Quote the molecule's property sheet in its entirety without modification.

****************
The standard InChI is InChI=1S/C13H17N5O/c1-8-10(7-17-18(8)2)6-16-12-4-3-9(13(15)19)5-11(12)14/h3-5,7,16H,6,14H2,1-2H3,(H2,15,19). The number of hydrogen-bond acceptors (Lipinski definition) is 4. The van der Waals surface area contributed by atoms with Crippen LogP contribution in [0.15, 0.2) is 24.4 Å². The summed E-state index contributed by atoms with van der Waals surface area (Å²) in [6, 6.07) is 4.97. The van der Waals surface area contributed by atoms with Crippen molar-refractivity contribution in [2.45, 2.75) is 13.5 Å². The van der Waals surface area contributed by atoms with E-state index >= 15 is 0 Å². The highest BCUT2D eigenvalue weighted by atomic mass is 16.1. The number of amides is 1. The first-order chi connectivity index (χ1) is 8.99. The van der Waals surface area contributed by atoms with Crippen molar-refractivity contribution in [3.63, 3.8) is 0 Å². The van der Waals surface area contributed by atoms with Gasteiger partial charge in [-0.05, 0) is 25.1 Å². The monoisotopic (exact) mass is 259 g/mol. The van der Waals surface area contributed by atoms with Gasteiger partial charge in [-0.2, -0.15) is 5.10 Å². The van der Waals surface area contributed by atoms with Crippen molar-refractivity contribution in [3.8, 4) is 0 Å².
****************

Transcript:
The standard InChI is InChI=1S/C13H17N5O/c1-8-10(7-17-18(8)2)6-16-12-4-3-9(13(15)19)5-11(12)14/h3-5,7,16H,6,14H2,1-2H3,(H2,15,19). The number of hydrogen-bond acceptors (Lipinski definition) is 4. The van der Waals surface area contributed by atoms with Crippen LogP contribution in [0.15, 0.2) is 24.4 Å². The summed E-state index contributed by atoms with van der Waals surface area (Å²) in [6, 6.07) is 4.97. The van der Waals surface area contributed by atoms with Crippen molar-refractivity contribution in [2.45, 2.75) is 13.5 Å². The van der Waals surface area contributed by atoms with E-state index >= 15 is 0 Å². The highest BCUT2D eigenvalue weighted by atomic mass is 16.1. The number of amides is 1. The first-order chi connectivity index (χ1) is 8.99. The van der Waals surface area contributed by atoms with Crippen molar-refractivity contribution in [3.63, 3.8) is 0 Å². The van der Waals surface area contributed by atoms with Gasteiger partial charge in [-0.05, 0) is 25.1 Å². The monoisotopic (exact) mass is 259 g/mol. The van der Waals surface area contributed by atoms with Gasteiger partial charge in [-0.2, -0.15) is 5.10 Å². The van der Waals surface area contributed by atoms with Crippen molar-refractivity contribution in [3.8, 4) is 0 Å².